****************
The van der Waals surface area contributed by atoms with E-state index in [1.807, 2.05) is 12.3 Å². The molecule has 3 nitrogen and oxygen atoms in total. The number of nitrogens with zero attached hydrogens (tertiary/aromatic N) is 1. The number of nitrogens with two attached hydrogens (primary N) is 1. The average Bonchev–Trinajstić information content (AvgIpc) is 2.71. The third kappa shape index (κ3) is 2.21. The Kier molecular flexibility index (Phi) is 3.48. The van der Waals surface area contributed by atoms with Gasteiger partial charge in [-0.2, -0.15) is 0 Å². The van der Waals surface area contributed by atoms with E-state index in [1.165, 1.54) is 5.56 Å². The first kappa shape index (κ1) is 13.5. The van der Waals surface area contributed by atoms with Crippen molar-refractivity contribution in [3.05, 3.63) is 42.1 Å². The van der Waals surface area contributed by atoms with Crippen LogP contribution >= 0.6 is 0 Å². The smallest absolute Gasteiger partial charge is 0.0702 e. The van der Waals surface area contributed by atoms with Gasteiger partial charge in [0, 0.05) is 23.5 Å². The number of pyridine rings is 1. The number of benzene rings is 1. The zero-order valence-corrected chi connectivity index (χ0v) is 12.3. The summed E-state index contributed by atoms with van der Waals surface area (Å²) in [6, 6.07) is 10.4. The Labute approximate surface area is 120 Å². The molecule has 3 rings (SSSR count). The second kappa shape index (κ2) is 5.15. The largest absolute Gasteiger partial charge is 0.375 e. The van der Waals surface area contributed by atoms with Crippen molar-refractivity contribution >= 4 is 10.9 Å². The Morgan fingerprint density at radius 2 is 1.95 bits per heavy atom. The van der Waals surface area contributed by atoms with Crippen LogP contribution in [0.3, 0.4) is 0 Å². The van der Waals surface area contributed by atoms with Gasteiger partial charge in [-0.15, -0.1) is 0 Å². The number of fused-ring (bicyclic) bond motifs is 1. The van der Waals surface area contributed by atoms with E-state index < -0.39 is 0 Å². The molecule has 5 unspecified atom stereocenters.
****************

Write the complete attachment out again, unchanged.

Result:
The van der Waals surface area contributed by atoms with E-state index in [1.807, 2.05) is 12.3 Å². The molecule has 3 nitrogen and oxygen atoms in total. The number of nitrogens with zero attached hydrogens (tertiary/aromatic N) is 1. The number of nitrogens with two attached hydrogens (primary N) is 1. The average Bonchev–Trinajstić information content (AvgIpc) is 2.71. The third kappa shape index (κ3) is 2.21. The Kier molecular flexibility index (Phi) is 3.48. The van der Waals surface area contributed by atoms with Gasteiger partial charge in [-0.2, -0.15) is 0 Å². The van der Waals surface area contributed by atoms with E-state index in [1.165, 1.54) is 5.56 Å². The first kappa shape index (κ1) is 13.5. The van der Waals surface area contributed by atoms with Crippen molar-refractivity contribution in [3.05, 3.63) is 42.1 Å². The van der Waals surface area contributed by atoms with Crippen LogP contribution >= 0.6 is 0 Å². The smallest absolute Gasteiger partial charge is 0.0702 e. The van der Waals surface area contributed by atoms with Gasteiger partial charge in [0, 0.05) is 23.5 Å². The number of pyridine rings is 1. The number of benzene rings is 1. The zero-order valence-corrected chi connectivity index (χ0v) is 12.3. The summed E-state index contributed by atoms with van der Waals surface area (Å²) in [6, 6.07) is 10.4. The Labute approximate surface area is 120 Å². The molecule has 3 rings (SSSR count). The second kappa shape index (κ2) is 5.15. The largest absolute Gasteiger partial charge is 0.375 e. The van der Waals surface area contributed by atoms with Crippen molar-refractivity contribution >= 4 is 10.9 Å². The Morgan fingerprint density at radius 2 is 1.95 bits per heavy atom. The van der Waals surface area contributed by atoms with Crippen LogP contribution in [0.3, 0.4) is 0 Å². The van der Waals surface area contributed by atoms with Gasteiger partial charge in [-0.15, -0.1) is 0 Å². The number of fused-ring (bicyclic) bond motifs is 1. The van der Waals surface area contributed by atoms with E-state index < -0.39 is 0 Å². The molecule has 5 unspecified atom stereocenters.